The official role of the political song in the GDR was defined by Inge Lammel as follows:
“Die neuen Lieder werden für die Politik von Partei und Regierung geschaffen. Sie sind nicht mehr Kampfmittel einer unterdrückten Klasse gegen eine Klasse von Ausbeutern, sondern Ausdruck der gemeinsamen Interessen aller Werktätigen.”

So, on the one hand, the FDJ was succesfull in the appropriation of the singing youth movement. But, on the other hand, the singing movement led to uncountable singing groups and singer-songwriter all over the GDR. The GDR officials could not control these groups and individuals all the time and in all places. Some of the protagonists found ways to use this as a free space in which they could express their opinion.

Here´s “Politkirmes”, a late album by the Oktoberklub, released in 1978.

(01) Oktoberklub – Große Fenster
(02) Oktoberklub – Genossin Christiane B
(03) Oktoberklub – Bierlied
(04) Oktoberklub – Waldemars Kneipe
(05) Oktoberklub – Der Veteranenchor singt
(06) Oktoberklub – Arbeiter vom Dienst
(07) Oktoberklub – Kalliolle Kukkulalle
(08) Oktoberklub – Das Brot des Volkes
(09) Oktoberklub – Neutronenbombe
(10) Oktoberklub – Prowodui
(11) Oktoberklub – Chile Resistencia
(12) Oktoberklub – Haben wir diese Erde
(13) Oktoberklub – So wollen wir kämpfen
Oktoberklub – Politkirmes (Amiga, 1978)
(128 kbps, front & back cover included)

To be continued…

Phil Ochs - Pleasures Of The Harbor

Going into the studio after Dylan’s move into rock accompaniment and Sgt. Pepper’s vast expansion of pop music, Ochs wanted to make a record that reflected all these trends, and he hired producer Larry Marks, arranger Ian Freebairn-Smith, and pianist Lincoln Mayorga – all of whom had classical backgrounds – to help him realize his vision.

The result was “Pleasures of the Harbor”, his most musically varied and ambitious album, one routinely cited as his greatest accomplishment. Though the lyrics were usually not directly political, they continued to reflect his established points of view. His social criticisms here were complex, and they went largely unnoticed on a long album full of long songs, many of which did not support the literal interpretations they nevertheless received. The album was consistently imbued with images of mortality, and it all came together on the abstract, electronic-tinged final track, “The Crucifixion.” Usually taken to be about John F. Kennedy, it concerns the emergence of a hero in a corrupt world and his inevitable downfall through betrayal. Ochs offers no satisfying resolution; the goals cannot be compromised, and they will not be fulfilled. It was anything but easy listening, but it was an effective conclusion to a brilliant album that anticipated the devastating and tragic turn of the late ’60s, as well as its maker’s own eventual decline and demise.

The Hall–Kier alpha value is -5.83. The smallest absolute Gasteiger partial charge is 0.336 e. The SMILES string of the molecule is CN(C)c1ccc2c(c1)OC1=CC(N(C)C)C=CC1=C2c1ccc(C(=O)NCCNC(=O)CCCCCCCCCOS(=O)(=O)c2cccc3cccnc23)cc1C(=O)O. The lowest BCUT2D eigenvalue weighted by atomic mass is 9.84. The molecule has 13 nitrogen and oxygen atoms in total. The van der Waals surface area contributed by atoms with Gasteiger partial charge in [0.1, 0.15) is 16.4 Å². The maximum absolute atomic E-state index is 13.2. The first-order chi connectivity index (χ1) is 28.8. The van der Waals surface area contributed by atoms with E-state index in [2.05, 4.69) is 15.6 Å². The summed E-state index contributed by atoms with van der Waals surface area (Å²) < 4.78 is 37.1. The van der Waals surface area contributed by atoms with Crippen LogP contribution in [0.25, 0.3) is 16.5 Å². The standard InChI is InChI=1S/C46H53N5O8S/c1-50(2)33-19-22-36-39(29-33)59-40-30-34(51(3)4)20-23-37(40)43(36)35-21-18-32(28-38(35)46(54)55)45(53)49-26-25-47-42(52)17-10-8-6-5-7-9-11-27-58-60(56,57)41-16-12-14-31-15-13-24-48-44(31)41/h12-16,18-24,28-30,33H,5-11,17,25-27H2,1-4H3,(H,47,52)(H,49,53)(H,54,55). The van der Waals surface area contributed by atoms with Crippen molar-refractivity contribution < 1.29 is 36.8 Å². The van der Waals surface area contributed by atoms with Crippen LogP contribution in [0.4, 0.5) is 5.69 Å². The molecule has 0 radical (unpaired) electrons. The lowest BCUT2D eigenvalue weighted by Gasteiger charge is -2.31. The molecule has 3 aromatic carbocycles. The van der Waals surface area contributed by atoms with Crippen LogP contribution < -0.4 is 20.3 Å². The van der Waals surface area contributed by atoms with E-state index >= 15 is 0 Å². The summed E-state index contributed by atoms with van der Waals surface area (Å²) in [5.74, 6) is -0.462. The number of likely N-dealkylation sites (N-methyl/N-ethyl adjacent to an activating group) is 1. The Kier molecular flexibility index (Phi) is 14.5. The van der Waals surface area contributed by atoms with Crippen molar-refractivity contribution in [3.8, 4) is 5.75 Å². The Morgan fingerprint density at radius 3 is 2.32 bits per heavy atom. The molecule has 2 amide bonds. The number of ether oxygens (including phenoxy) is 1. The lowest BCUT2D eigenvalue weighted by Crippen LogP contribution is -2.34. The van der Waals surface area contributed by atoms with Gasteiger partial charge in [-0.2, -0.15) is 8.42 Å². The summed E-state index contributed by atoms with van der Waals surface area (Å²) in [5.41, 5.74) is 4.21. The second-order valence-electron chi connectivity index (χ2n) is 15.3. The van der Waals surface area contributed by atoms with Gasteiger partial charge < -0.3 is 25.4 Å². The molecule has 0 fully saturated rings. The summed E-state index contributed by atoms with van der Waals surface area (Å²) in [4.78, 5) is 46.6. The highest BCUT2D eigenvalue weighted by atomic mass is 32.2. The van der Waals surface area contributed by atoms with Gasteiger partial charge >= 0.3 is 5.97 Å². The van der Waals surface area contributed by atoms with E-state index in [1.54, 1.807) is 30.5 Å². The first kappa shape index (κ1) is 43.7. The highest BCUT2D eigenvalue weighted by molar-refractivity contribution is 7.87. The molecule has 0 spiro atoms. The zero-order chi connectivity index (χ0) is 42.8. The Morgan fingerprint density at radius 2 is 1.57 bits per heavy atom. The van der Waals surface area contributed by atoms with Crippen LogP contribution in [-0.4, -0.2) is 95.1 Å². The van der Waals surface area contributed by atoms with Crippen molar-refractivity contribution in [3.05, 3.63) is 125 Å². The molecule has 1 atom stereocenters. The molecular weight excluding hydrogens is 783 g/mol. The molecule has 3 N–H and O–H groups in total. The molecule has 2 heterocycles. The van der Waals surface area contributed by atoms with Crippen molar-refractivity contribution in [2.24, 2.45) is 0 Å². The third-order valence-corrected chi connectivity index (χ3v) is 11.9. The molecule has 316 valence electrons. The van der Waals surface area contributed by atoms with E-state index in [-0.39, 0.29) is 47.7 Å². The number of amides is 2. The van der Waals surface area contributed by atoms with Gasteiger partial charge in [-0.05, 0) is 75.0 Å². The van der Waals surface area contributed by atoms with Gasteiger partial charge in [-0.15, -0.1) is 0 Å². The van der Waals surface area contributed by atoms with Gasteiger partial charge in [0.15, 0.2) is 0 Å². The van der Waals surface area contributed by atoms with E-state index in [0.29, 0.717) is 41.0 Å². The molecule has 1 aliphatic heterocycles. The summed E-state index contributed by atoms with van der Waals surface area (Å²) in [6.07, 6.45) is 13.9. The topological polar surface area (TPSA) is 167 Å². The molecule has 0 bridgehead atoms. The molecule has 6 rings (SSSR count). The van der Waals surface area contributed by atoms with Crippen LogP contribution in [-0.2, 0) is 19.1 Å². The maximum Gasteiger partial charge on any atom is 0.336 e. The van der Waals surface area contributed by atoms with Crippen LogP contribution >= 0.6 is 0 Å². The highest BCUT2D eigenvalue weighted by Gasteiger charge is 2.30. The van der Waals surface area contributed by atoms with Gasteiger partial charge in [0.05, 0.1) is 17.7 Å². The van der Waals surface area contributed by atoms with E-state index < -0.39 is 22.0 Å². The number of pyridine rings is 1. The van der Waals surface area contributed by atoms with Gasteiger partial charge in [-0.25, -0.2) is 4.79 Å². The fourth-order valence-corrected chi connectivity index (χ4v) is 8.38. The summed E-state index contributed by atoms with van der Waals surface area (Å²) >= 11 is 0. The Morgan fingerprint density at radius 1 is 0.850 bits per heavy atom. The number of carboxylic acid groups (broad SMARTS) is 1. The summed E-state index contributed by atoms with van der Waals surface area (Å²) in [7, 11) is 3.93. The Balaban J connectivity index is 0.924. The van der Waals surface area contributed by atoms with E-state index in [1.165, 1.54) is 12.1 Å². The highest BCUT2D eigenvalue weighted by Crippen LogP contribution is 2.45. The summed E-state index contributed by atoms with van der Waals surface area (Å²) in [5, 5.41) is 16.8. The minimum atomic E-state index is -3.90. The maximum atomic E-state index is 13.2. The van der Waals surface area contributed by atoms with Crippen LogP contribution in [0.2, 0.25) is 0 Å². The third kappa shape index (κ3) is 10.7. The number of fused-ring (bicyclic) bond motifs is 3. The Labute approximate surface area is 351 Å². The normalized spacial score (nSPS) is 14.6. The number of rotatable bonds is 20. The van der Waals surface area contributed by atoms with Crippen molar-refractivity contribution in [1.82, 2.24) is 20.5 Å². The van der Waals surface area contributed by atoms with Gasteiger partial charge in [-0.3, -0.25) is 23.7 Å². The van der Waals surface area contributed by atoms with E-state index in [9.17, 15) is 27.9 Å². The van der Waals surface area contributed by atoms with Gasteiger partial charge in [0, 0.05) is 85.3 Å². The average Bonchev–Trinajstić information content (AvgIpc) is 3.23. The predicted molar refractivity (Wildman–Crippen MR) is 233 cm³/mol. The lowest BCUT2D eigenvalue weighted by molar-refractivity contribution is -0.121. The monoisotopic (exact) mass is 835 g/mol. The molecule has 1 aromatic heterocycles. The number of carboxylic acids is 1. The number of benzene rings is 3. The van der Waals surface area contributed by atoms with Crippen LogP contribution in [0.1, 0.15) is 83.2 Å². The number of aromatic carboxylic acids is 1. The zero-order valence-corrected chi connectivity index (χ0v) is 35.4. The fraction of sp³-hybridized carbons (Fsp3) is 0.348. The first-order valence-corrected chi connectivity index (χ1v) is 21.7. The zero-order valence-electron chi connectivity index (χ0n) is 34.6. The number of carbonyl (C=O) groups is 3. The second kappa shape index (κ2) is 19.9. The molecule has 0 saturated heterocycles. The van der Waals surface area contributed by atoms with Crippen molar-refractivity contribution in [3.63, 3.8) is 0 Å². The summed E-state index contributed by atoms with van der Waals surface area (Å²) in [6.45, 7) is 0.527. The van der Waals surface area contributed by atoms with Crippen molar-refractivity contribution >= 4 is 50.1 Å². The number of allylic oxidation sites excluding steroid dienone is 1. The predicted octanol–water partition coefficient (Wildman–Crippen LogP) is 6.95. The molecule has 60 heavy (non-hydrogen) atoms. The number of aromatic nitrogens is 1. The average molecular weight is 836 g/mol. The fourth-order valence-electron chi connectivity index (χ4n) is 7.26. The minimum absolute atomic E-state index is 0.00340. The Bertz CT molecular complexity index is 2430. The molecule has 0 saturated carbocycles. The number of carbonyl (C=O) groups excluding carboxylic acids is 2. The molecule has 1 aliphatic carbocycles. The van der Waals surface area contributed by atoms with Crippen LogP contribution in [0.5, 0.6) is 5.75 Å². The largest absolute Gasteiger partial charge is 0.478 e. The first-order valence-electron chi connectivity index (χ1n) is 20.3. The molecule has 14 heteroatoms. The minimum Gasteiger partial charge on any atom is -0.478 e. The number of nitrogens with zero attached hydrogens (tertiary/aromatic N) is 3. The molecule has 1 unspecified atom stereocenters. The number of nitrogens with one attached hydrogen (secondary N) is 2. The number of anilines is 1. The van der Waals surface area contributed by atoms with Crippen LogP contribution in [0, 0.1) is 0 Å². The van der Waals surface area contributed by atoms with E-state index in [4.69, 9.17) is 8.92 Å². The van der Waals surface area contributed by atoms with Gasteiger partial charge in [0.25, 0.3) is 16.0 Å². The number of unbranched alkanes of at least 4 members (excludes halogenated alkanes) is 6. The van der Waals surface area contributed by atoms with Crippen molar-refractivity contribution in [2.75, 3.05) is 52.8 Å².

From the liner notes by Richie Unterberger:
“If ever a record by a major 1960s artist was a “transitional” album, Phil Ochs’ Pleasures of the Harbor was it. The LP was his first recording to use full band arrangements; his first to almost entirely depart from the topical protest folk songs with which he had made his reputation; his first to be recorded for a then-young A&M label; and his first to be recorded in Los Angeles, the city to which he moved from New York in the late 1960s. It is undoubtedly his most sonically ambitious work, and if the almost ludicrously huge scope of his ambitions guaranteed an uneven album, it nevertheless contained some of his most enduring and successful songs and performances.”

Phil Ochs – Pleasures Of The Harbor
(192 kbps, front cover included)

Upon his emergence during the mid-’60s, Donovan was anointed “Britain’s answer to Bob Dylan,” a facile but largely unfounded comparison which compromised the Scottish folk-pop troubadour’s own unique vision. Where the thrust of Dylan’s music remains its bleak introspection and bitter realism, Donovan fully embraced the wide-eyed optimism of the flower power movement, his ethereal, ornate songs radiating a mystical beauty and childlike wonder; for better or worse, his recordings remain quintessential artifacts of the psychedelic era, capturing the peace and love idealism of their time to perfection. Donovan Leitch was born May 10, 1946 in Glasgow and raised outside of London; at 18 he recorded his first demo, and in 1965 was tapped as a regular on the television pop showcase Ready, Steady, Go! He soon issued his debut single “Catch the Wind,” earning the first round of Dylan comparisons with his ramshackle folk sound and ragamuffin look; the single nevertheless reached the U.K. Top Five, with a subsequent meeting between the two singer/songwriters captured in the classic D.A. Pennebaker documentary Don’t Look Back.